Making a Splash

Judy Dlugacz has taken the Olivia brand from local lesbian collective to lesbian-travel powerhouse – with promise of more to come

It’s March 1, and Judy Dlugacz – ”’de-loo’-gatch,’ it’s very common in Poland” – is getting ready for a party. She’s got a day to wait for her 60th birthday blowout at The Washington Club.

”Karen [Williams] can’t make it, but so many of the comedians are coming just to be there,” she says, obviously looking forward to her fete. ”Kate Clinton is coming, and Suzanne Westenhoefer, Vickie Shaw….”

Judy Dlugacz of Olivia Cruises

Judy Dlugacz of Olivia Cruises

(Photo by Todd Franson)

A birthday reunion at the swanky Washington Club might seem a world away from the young woman who came to D.C. in the early ’70s, eager to explore the budding world of radical lesbian separatism. Maybe it’s not so different, though. Her birthday horoscope is a good aid in drawing the line from then to now. According to the March 2 horoscope for Pisces, Dlugacz is going to be annoyed at being distracted from work.

”I don’t think so,” she says with a laugh, though granting that her role with her company, Olivia, taking it from an independent record label for women’s music to premiere lesbian travel brand and on into the future, demands plenty. ”I had to become a workaholic. I wouldn’t have naturally been a workaholic. But when you own your own business – one for the LGBT community for the last 40 years – one had to be a workaholic. But I love my community. I’ve always loved this community. If you start in 1973, there’s a lot of change that’s taken place over that time. Olivia and I have had to ride a lot of different waves.”

While a scheduling conflict kept Karen Williams from the March 2 bash, she has time to confirm Dlugacz’s commitment to community. After all, with two decades of Olivia cruises under her belt, making her first Olivia appearance on the company’s second charter, Williams has seen Dlugacz in action.

”She greets all the guests as they’re boarding, hugging, meeting and greeting,” says Williams, dubbing Dlugacz one of her ”sheroes.” ”She takes all of that very seriously. I’m sure it takes her an hour to go from fore to aft, because she’s got to say hi to everyone. … It’s community. For many, it’s the first time they’ve held hands or kissed in public. It’s a very special week. It’s life changing.”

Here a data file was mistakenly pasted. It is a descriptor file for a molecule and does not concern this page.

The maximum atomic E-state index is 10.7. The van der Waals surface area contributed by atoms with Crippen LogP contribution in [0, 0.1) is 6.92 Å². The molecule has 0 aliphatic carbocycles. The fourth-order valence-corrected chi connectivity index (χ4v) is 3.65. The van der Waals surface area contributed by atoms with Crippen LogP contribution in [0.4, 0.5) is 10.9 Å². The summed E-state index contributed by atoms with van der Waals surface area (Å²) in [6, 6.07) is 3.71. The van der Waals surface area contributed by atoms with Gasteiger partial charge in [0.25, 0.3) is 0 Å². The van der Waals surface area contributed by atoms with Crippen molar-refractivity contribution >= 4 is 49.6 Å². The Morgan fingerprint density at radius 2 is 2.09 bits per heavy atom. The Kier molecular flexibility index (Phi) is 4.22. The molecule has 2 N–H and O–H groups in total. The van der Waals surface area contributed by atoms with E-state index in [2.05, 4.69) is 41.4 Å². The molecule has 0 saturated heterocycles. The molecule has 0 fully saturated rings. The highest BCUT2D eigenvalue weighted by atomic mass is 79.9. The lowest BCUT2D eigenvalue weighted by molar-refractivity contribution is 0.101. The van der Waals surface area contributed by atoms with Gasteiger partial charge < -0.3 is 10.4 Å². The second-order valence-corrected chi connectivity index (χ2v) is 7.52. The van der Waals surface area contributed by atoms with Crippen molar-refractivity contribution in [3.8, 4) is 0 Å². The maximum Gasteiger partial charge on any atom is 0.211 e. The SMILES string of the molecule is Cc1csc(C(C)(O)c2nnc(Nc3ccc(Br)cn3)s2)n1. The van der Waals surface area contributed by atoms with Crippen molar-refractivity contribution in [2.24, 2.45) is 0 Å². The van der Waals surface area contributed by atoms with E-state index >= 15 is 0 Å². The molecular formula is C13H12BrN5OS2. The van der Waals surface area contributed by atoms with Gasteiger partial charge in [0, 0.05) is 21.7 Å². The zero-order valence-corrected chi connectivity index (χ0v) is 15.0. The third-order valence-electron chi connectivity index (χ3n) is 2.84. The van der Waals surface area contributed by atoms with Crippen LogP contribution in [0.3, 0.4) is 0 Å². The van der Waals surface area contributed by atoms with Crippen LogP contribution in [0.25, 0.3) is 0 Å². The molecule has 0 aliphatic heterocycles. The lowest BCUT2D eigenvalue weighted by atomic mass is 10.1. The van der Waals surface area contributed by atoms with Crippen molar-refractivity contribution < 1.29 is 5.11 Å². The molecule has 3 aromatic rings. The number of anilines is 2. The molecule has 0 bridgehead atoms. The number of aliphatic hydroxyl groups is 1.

That life-changing experience might be with a small group in the Galapagos Islands, or with a few hundred shipmates in the Caribbean. It could be Asia or Europe, on a boat or at a resort. However Olivia serves it up, the brand is sacrosanct. Dlugacz calls Olivia a ”treasure,” herself its caretaker.

Some of that passionate sense of community must come from her upbringing, in Plainview and Queens, N.Y.

”My mother was a union organizer, a teacher,” explains Dlugacz. ”She started the first teachers union on Long Island, did the first teachers strike on Long Island. We had union organizers in the house all the time. My father was a socialist and my mother was a Zionist. They were an amazing team. Bayard Rustin was in our house all the time. He was a friend of the family.”

Though the out gay civil rights icon may have been a friend of the family, that didn’t equate to smooth sailing when Dlugacz came out during college in Michigan.

”They didn’t like it all,” she remembers, though with more laughter than any obvious pain. ”They didn’t forgive me till I produced a concert at Carnegie Hall. They were not very good about it. ‘We were good, weren’t we?’ ‘Yeah, you just didn’t talk to me for 10 years.’ What does it take for your parents to accept you? Produce a concert at Carnegie Hall.”

Whatever her parents disposition, Dlugacz always found community. She found it in D.C. in the early, radical 1970s. She found it in L.A. with women’s music. She’s found it all over the world with lesbian tours. She’s finding in today in San Francisco and right here in D.C.

”I’m kind of bicoastal,” she says. ”I spend half my time here, and half my time in San Francisco where the company is. I have a partner who lives in D.C., Claire Lucas. She’s a presidential appointee.”

And now she’s got her eye on Palm Springs, Calif., and a new Olivia project she’s happy to talk about. For the time being, though, it was a milestone birthday to kick off the month, and the D.C.-based Mautner Project’s Chair’s Award at the national lesbian health organization’s annual gala March 17. Then there’s running Olivia, annual sales for which she pegs at about $20-$30 million.

”It’s this wonderful interaction between community and the company,” she says. ”It’s like a love affair. Those it serves love this company. And the company lives on being able to serve the community. It’s exactly what I had in mind. I feel very blessed at 60 that I have this ability to do more.

”Over 40 years, you have ups and downs. But every time Olivia has needed the community, the community is right there. I was the perfect person for this job. I really was. I just fell in love with Olivia. I fell in love with the idea of changing the world through feminism and through lesbian-feminism. I love music and I believed in what we were doing so much, and then everything else made sense.”

METRO WEEKLY: In light of you receiving the Mautner Project’s Chair’s Award, I recall reading that Olivia has donated about a half a million dollars over the years to various causes. Is that about right?

JUDY DLUGACZ: Not over the years, but on a regular basis. We do a tremendous amount of giving, gifting every year. I don’t know what the dollar amount is each year, but it’s an enormous amount. We do hundreds of thousands of dollars of gifting every year, to organizations all over.

MW: Do you have a particular tie to Mautner?